A century ago, the English novelist Walter Lionel George tried to imagine the future of the world: the one we live in today. His books, a great source of inspiration for George Orwell, were defined as "good bad books", because even in the analysis of negative and dystopian aspects they provided interesting insights.
In its edition of May 7, 1922 , New York Herald asked George to share his predictions with readers. A rather interesting portrait turned out.
The future of the world: WLGeorge's predictions
First, George thought about the end of the transport revolution. 2022 will see a future world where "commercial flying will have become completely common", with the distance between North America and Europe reduced to eight hours, and fewer and fewer railways and steamers.
"Wireless telegraphy and wireless telephones they will have crushed the cable system", he continued: in the future world no one would ever see poles with wires.
George, a great supporter of Tesla, also applied this prediction to the transmission of wireless electricity (and in this, I must say, he proved hasty). But not only in this.
By 2022, coal will be overtaken bysolar power and from that of the tides, and "even atomic energy could be used."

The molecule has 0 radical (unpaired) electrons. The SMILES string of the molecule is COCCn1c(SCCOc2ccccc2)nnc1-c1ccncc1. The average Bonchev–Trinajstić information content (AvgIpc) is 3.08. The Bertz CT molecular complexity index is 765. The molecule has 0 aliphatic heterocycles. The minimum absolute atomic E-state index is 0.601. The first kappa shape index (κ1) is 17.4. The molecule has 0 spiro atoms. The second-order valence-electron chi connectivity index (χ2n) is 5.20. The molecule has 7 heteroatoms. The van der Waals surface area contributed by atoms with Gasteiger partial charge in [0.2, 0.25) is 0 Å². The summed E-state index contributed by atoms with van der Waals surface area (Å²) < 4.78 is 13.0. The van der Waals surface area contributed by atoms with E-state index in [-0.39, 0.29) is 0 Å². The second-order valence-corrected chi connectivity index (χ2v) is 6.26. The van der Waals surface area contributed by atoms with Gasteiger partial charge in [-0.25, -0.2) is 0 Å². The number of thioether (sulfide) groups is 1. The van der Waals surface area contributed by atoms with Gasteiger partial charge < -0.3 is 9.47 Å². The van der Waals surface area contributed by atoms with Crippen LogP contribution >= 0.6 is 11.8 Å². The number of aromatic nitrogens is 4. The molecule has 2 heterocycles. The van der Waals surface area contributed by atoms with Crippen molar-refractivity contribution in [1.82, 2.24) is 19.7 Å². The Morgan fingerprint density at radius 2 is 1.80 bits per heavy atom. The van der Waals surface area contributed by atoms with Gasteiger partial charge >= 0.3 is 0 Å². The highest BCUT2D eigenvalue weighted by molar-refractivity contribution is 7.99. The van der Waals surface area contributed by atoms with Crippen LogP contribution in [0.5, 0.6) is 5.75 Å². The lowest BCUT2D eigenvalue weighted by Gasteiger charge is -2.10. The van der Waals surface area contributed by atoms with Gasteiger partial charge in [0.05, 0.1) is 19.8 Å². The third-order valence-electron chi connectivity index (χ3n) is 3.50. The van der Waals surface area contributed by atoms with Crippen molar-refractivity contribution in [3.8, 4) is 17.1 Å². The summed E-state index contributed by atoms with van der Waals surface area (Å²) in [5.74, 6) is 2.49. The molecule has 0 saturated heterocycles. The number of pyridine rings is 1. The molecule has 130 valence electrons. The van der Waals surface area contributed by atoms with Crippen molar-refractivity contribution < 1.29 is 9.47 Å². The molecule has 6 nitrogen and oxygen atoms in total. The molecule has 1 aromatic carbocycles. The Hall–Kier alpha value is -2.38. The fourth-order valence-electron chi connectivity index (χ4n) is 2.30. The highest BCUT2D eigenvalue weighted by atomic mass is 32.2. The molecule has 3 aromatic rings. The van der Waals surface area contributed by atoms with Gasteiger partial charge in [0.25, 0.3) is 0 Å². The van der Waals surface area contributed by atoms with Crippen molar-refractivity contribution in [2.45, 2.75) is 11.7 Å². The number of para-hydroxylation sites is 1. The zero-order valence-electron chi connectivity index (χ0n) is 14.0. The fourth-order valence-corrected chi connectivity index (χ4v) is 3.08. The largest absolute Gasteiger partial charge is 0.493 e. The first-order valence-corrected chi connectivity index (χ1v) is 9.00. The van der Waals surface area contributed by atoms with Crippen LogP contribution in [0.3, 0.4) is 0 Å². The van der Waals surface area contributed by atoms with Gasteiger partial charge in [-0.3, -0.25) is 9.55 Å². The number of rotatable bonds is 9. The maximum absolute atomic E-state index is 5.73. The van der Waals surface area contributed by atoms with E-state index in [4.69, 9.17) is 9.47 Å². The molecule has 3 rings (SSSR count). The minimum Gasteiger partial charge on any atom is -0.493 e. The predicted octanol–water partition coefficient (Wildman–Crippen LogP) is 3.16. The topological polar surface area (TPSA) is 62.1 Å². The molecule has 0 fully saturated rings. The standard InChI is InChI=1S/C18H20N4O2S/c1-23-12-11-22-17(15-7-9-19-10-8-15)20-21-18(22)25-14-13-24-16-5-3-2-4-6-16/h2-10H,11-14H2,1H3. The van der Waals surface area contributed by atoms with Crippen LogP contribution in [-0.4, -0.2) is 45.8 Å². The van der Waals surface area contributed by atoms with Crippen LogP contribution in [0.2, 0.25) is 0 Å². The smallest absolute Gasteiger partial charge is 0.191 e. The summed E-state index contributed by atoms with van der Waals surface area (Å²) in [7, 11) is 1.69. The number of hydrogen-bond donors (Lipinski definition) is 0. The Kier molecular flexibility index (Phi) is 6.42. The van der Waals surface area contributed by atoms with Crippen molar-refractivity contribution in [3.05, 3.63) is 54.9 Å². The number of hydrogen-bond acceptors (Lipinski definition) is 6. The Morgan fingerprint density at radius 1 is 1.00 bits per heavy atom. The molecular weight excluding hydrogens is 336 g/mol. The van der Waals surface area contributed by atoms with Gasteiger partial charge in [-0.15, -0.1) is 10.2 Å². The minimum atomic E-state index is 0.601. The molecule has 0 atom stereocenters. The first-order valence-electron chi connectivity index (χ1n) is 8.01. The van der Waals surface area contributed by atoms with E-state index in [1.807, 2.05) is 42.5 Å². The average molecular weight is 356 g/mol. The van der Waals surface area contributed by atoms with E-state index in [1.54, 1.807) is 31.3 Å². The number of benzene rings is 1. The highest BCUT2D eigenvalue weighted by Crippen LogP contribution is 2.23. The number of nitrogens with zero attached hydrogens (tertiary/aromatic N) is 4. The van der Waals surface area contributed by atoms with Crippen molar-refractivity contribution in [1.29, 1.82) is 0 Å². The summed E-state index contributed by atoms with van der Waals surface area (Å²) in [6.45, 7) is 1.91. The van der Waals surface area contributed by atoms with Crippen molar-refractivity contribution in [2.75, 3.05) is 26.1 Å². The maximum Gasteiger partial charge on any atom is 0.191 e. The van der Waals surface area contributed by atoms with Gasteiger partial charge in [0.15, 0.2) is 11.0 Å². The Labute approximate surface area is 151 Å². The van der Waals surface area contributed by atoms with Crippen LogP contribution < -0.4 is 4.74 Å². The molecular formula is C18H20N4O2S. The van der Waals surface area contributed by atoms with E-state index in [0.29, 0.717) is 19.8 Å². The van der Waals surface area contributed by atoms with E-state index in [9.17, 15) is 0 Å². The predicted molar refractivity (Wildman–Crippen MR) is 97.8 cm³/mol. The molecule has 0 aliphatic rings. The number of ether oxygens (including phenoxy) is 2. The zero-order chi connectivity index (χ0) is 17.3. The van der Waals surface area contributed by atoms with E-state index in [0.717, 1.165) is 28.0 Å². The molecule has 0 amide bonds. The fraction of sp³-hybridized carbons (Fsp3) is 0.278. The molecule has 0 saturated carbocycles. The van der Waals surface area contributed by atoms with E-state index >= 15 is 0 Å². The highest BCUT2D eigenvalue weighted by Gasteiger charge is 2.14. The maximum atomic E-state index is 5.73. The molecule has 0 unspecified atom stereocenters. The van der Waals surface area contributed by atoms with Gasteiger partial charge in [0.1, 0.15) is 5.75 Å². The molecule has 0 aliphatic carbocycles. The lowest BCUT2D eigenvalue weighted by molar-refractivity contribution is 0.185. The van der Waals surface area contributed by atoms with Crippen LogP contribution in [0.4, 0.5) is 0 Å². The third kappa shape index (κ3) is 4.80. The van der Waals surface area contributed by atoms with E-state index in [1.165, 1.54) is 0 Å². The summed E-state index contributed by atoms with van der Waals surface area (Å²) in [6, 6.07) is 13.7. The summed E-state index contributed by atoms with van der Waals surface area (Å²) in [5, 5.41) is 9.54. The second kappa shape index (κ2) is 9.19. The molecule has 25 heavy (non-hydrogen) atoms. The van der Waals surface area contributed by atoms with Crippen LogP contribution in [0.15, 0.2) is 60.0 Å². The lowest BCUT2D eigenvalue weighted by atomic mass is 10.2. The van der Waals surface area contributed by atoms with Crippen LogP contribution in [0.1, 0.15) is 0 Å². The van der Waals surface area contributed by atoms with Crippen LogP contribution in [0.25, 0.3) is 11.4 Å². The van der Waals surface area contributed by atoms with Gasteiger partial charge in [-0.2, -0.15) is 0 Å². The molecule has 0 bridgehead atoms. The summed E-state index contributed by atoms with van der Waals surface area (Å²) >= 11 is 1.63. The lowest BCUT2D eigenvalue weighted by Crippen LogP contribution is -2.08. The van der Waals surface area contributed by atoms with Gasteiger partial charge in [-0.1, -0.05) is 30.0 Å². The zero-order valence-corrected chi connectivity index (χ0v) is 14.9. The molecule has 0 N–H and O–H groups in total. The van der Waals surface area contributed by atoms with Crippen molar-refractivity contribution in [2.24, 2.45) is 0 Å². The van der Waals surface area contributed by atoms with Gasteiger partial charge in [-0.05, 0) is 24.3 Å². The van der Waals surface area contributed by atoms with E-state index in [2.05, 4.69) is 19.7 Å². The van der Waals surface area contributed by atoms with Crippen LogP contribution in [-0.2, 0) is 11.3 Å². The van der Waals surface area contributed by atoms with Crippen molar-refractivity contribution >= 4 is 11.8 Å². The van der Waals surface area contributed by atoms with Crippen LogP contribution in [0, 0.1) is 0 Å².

As for the cinema, "the figures on the screen will not only move, but will also have natural hues and speak with their voices". Will the theater disappear? Quite the contrary, indeed: as "once upon a time", the actors of the future world of 2022 "must also be able to speak, as well as smile".
Role of the woman
“All positions will be open to them and a large number of women will have risen to the top. The year 2022 is likely to see large numbers of women in Congress, many as judges, others in civil service positions, and perhaps some in the president's cabinet. "
George foresees the birth control pill: unlike some reformers, he hesitates to declare the abolition of the family, but he imagines the "majority of humanity" occupying modular houses in skyscrapers that are perhaps a bit shoddy ("I have a vision of walls, furniture and curtains made of papier mache more or less compressed "), inside cities with a climate controlled by large glass domes. On freedom of speech?" There will be no more things that cannot be said and things that cannot be thought about ". He who knows if he would have ever imagined social media.
The future of the world seen since 1922, in a nutshell
For George, however, the progress of 2022 would not have been so crazy, perhaps even a little boring. In fact, only the improvement of a technological orgy that has just broken out. He wasn't all wrong. At least today, 2022: but as then, we are on the eve of a great explosion (and I'm not talking about war).
Overall, seen since 1922, in 2022 "the progress of science will be astonishing, but it will not be as surprising as it is today compared to a hundred years ago".
You can read a copy of George's original article at the Library of Congress.